Daily Express

Boris is on track so now it’s full speed ahead for triumph

- Leo McKinstry Daily Express columnist

DURING the 2017 general election, the Tories’ publicatio­n of their manifesto marked the turning point in the campaign. Before that, the party was steaming ahead in the polls. But the catastroph­ic document shattered all its hope of a majority.

This disastrous experience explains why Tory strategist­s were so nervous in the run-up to the launch of Boris Johnson’s manifesto in Telford yesterday.

But their anxieties were misplaced. In contrast to 2017’s catalogue of self-destructio­n, the Prime Minister and his team have produced a solid plan for the effective governance of Britain. Avoiding both overblown rhetoric and hostages to fortune, the manifesto provides sensible proposals for improving our social fabric without crippling the taxpayer and offers a clear path to Brexit.

Critics might bleat about the absence of a lofty vision, as highlighte­d in the promises to fix potholes and abolish hospital parking charges, but this is a manifesto in the best traditions of one-nation Toryism, valuing realism above ideology.

The promises of substantia­l rises in funding for the NHS, schools, transport and police demolish the scaremonge­ring about vicious Tory cuts, just as the pledges to increase the living wage, protect pensions, cap energy prices and cut national insurance for the low paid make a mockery of Left-wing propaganda onTory inequality.

INDEED, Boris Johnson’s government has a far more convincing blueprint for maintainin­g public services and promoting economic growth than Jeremy Corbyn’s Labour, whose fiscal extravagan­ce and Marxist revolution­ary fervour would soon ruin our country.

The difference between the two main parties’ manifestos could hardly be more dramatic. Where Johnson’s document is pragmatic and affordable, Corbyn’s represents a fantastica­l socialist wish list, complete with vast hikes in borrowing, taxation and expenditur­e.

One expert estimated yesterday that for every extra £1 that the Tories plan to spend on the current budget by 2023, Labour will spend no less than £28, a sure recipe for financial meltdown. In fact, Corbyn’s wildly profligate manifesto could be described as “the longest bankruptcy notice in history”.

Johnson promises a “triple lock” that will mean no increases in income tax, VAT or National Insurance, whereas, with his usual zeal for class war, Corbyn wants to hammer the affluent with heavy rises in income tax.

Johnson will foster the enterprise culture through measures such as cuts in business taxes and support for developmen­t, whereas Corbyn will drive up corporatio­n tax from 19 to 26 per cent, confiscate 10 per cent of shareholdi­ngs from all major companies and undermine workplace management by giving back the trade unions the powers they had in the strikeridd­en 1970s.

JOHNSON aims to improve the infrastruc­ture of Britain, whereas Corbyn will waste billions on nationalis­ing the railways, utilities and broadband network. Johnson wants firm but fair immigratio­n controls, whereas Corbyn does not believe in strong borders at all. Nor does he have any real sense of British patriotism. Yesterday, the former head of MI6 Sir Richard Dearlove even described the Labour leader as “a threat to national security”.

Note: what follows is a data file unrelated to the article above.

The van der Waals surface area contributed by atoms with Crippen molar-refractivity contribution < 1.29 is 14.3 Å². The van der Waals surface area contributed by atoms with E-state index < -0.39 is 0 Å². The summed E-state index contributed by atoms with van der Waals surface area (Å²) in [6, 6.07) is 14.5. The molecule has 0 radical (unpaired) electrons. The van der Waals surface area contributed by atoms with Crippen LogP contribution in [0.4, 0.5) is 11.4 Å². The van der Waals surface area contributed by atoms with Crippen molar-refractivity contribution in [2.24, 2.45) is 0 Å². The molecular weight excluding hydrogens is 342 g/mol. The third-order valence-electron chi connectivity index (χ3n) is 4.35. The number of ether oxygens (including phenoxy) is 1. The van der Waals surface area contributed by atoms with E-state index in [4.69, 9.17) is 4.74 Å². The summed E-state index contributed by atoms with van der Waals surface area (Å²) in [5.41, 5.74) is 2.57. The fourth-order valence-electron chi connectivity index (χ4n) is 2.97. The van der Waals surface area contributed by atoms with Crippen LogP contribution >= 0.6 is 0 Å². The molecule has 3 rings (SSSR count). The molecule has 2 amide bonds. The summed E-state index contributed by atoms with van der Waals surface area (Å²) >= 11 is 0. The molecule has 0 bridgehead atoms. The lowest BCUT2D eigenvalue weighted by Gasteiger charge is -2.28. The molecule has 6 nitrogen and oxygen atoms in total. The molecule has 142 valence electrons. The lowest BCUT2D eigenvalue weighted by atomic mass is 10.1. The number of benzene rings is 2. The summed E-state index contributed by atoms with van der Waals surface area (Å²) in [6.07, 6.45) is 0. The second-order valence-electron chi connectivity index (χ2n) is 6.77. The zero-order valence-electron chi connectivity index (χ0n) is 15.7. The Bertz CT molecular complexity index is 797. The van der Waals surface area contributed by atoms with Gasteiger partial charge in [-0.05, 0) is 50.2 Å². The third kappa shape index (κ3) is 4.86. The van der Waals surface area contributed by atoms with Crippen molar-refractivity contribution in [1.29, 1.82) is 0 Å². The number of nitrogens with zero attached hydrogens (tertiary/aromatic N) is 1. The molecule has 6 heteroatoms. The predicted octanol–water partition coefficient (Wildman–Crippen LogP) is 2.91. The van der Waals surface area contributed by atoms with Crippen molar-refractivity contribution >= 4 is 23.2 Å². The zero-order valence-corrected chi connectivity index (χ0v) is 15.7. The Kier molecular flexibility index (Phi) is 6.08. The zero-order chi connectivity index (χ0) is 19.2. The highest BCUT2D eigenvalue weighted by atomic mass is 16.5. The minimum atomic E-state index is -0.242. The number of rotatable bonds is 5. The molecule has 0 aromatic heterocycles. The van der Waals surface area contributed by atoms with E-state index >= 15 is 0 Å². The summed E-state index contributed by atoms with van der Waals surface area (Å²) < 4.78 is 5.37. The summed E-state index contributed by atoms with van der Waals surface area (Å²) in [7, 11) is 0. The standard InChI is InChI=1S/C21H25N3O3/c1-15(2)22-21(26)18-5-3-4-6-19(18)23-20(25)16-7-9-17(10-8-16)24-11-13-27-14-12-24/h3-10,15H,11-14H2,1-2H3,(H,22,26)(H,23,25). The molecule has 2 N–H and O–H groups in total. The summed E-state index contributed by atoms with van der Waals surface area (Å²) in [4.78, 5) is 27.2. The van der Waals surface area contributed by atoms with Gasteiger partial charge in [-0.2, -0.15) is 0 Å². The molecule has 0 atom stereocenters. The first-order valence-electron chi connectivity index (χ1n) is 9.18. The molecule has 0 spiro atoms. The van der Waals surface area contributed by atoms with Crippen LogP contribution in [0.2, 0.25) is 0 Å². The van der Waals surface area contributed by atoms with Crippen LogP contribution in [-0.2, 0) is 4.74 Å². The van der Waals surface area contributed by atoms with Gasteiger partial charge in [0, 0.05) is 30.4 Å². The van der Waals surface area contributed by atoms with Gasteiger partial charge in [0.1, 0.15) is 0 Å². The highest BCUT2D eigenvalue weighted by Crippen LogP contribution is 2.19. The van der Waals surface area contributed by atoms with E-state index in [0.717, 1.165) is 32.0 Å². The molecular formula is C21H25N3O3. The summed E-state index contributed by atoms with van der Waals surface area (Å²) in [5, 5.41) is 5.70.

Above all, Johnson has a coherent, achievable Brexit policy, based on the deal he negotiated with Brussels, whereas

Corbyn’s stance is a shambles. On the biggest issue facing our country, he refuses to say whether he supports Leave or Remain, a ridiculous position for a potential prime minister.

It is partly this incoherenc­e, allied to its lack of credibilit­y, that has led Labour to falter so badly in the present campaign. The Tories have also been helped by the undemocrat­ic approach of Jo Swinson’s Liberal Democrats, who have promised to overturn Brexit.

Hoovering up support from Leave voters, Boris Johnson’s Conservati­ves are enjoying double-digit leads in the polls, while one forecaster wrote at the weekend that the party is set for a majority of 45.

But there can be no room for complacenc­y. The Tories, who have not won a parliament­ary majority of more than 21 since 1987, could still be knocked off course by events such as a scandal or a sudden financial crisis.

And it is still possible that tactical voting by Remain supporters could cause real damage to Johnson in the south of England. That is why the Prime Minister and his team need to devote every ounce of energy to the rest of the campaign.

They had an impressive day at their manifesto launch. Now they need to carry on in the same assured spirit.

‘Corbyn’s manifesto is the longest bankruptcy notice in history’

 ??  ?? THE WORD IS OUT: Boris perusing his manifesto as he headed for its launch in Telford yesterday
THE WORD IS OUT: Boris perusing his manifesto as he headed for its launch in Telford yesterday
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